WASHINGTON — The all-virtual Democratic National Convention concludes Thursday with a speech from the party's nominee himself, Joe Biden, along with appearances by 2020 also-rans Andrew Yang, Cory Booker, Pete Buttigieg and Michael Bloomberg.
The final night of political conventions are typically the most watched, and Democrats have had a hard time breaking through to voters with the coronavirus crisis and President Donald Trump dominating the news most days, so Biden's speech is one of his best opportunities in months to get his message out.
Biden is not known as a particularly powerful orator, and Trump's campaign has been arguing in ads and statements that Biden is essentially suffering from mental decline, so they've set a fairly low bar for the former VP to clear.
Here are five things to watch:
1. Biden's big moment
At the age of 30 in 1972, Biden was one of the youngest people ever elected to the Senate. It didn't take long for him to start considering the possibility of a promotion to the presidency and he explored or actually ran in 1980, 1984, 1988, 2004, 2008 and 2016 before, nearly half a century after first entering the Senate, he finally won his party's nomination in 2020.
So Biden has for years been dreaming about the moment he would stand in front of thousands of cheering Democrats to say, "I accept your nomination for president" — only he will do so virtually. Because of the pandemic, Biden will accept the nomination from an almost entirely empty venue.
But it will nonetheless be the culmination of the convention and a career for Biden, who will speak on the theme of "America’s promise," organizers say.
2. Did it move the polls?
History has shown conventions can and regularly do have a small but real impact on voters' views of the race, but there's no precedent for this kind of virtual convention. Will Biden get a bump?
TV ratings for Democrats' unconventional convention have been down from 2016 so far, though organizers say digital viewership has more than made up for the loss. If Democrats could have Americans watch only one speech from all eight hours of programming this week, it'd be Biden's tonight.
Republicans' convention is next week, though many details remain hazy, and Trump has predicted that more people will watch his convention. But how much either convention changes' voters mind in such a polarized era remains to be seen.
3. What's the 'Biden agenda'?
The convention so far has told us a lot about who Joe Biden the person is — his character, his family, his personal touch — but a lot less about who Joe Biden the president would be.
Biden's website details a litany of progressive policies, but he's not exactly running on them. So far, at least, the specifics of his agenda haven't been front-and-center in his speeches or ads or at the convention.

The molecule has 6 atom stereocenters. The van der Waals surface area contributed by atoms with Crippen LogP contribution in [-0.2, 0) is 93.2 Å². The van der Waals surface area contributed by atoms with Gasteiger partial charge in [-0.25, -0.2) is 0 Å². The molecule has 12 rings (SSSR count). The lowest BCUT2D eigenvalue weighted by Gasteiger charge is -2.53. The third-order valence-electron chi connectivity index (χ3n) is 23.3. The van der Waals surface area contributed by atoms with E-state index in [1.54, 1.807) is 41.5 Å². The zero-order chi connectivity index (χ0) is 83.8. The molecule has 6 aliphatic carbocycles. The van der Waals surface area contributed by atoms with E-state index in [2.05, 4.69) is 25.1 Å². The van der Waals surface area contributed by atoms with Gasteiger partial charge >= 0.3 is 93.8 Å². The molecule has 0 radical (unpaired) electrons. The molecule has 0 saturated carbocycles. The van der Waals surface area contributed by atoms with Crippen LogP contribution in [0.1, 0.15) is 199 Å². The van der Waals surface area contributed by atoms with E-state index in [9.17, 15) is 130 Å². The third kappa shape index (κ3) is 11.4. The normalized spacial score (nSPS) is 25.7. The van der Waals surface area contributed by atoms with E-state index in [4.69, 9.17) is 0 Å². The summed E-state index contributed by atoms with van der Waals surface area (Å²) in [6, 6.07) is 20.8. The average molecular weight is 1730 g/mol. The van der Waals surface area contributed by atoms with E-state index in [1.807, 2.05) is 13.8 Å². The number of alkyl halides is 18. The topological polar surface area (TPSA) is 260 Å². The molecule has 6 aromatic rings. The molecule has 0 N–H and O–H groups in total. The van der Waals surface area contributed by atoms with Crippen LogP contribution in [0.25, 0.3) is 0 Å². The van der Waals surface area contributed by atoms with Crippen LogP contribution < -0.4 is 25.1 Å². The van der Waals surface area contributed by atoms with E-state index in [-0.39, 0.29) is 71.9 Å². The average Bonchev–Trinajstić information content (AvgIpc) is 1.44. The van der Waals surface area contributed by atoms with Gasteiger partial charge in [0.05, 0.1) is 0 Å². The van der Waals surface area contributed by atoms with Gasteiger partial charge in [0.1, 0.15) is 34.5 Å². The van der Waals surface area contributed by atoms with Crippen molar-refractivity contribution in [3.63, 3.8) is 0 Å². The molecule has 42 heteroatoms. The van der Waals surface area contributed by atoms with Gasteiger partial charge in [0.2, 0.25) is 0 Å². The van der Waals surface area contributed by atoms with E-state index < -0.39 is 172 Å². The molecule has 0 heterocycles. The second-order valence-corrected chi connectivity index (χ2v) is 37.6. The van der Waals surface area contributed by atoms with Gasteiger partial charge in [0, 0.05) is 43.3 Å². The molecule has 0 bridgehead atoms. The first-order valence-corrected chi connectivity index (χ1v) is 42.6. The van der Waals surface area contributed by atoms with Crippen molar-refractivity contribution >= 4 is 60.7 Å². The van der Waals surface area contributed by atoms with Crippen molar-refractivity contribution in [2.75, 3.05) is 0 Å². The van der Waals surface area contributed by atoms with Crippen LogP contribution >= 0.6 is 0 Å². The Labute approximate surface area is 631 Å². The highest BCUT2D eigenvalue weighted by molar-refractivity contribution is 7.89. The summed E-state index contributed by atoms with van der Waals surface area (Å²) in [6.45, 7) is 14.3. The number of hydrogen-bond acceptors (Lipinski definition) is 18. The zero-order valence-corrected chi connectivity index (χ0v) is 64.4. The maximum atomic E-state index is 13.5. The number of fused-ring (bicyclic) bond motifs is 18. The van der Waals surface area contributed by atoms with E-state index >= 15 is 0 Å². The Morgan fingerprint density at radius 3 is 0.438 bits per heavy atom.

On one hand, progressive leaders like Bernie Sanders and Elizabeth Warren have been telling their supporters they can move Biden their way. On the other hand, some moderates have been saying the opposite, assuring anti-Trump-but-not-yet-pro-Biden voters that he won't "turn sharp left and leave them behind," as former Ohio Gov. John Kasich, a Republican, said during his speech to the convention Monday.
Then there's the how. Biden has insisted he will pass his agenda by winning over Republican lawmakers through his long-standing bipartisan relationships, but even his allies acknowledge the Senate has become far more polarized since he left, and the former vice president hasn't detailed, for instance, how he would overcome a likely GOP filibuster if Republicans retain control.
Will his speech Thursday offer more guidance? Or will it focus on the more familiar fare of the threat posed by Trump and on Biden's more vague promise to "restore the soul" of America?
4. Booker, Buttigieg
Sometimes you win by running for president even if you lose.
That's certainly the case for Pete Buttigieg, the former mayor of South Bend, Indiana, who was virtually unknown nationally before his presidential campaign, as well as for New Jersey Sen. Cory Booker, who grew his already significant profile by campaigning as a happy warrior even as little went his way during the 2020 campaign.
Both will speak Thursday night as representatives of a younger generation of Democratic leaders, unlike Biden, who would be the oldest president at 78 if elected. Biden chose Kamala Harris as his running mate, but the selection of Buttigieg and Booker to speak on the same night he is is a sign of the kind of Democrat he hopes will rise in his wake.
And while one is a gay white veteran from the Midwest and the other is a Black former college football player from the East Coast, they share an elite education — both were Rhodes Scholars and, between them, have degrees from Harvard, Yale, Stanford and Oxford.
5. Andrew Yang
In an election full of characters and surprises, no one was a more surprising character than Andrew Yang, a little-known tech entrepreneur who adroitly diagnosed a growing anxiety with economic automation and offered a simple solution — free money — that made him an unlikely star.
Proposals for a universal basic income have actually been bubbling up in some tech and policy circles for years — the former head of one of the nation’s largest unions wrote a book about it in 2016 — but Yang helped bring the idea to the mainstream.
He was dismissed at first, but one of the first things the U.S. government did to respond to the economic consequences of the coronavirus crisis was issue a check for $1,200 to most Americans.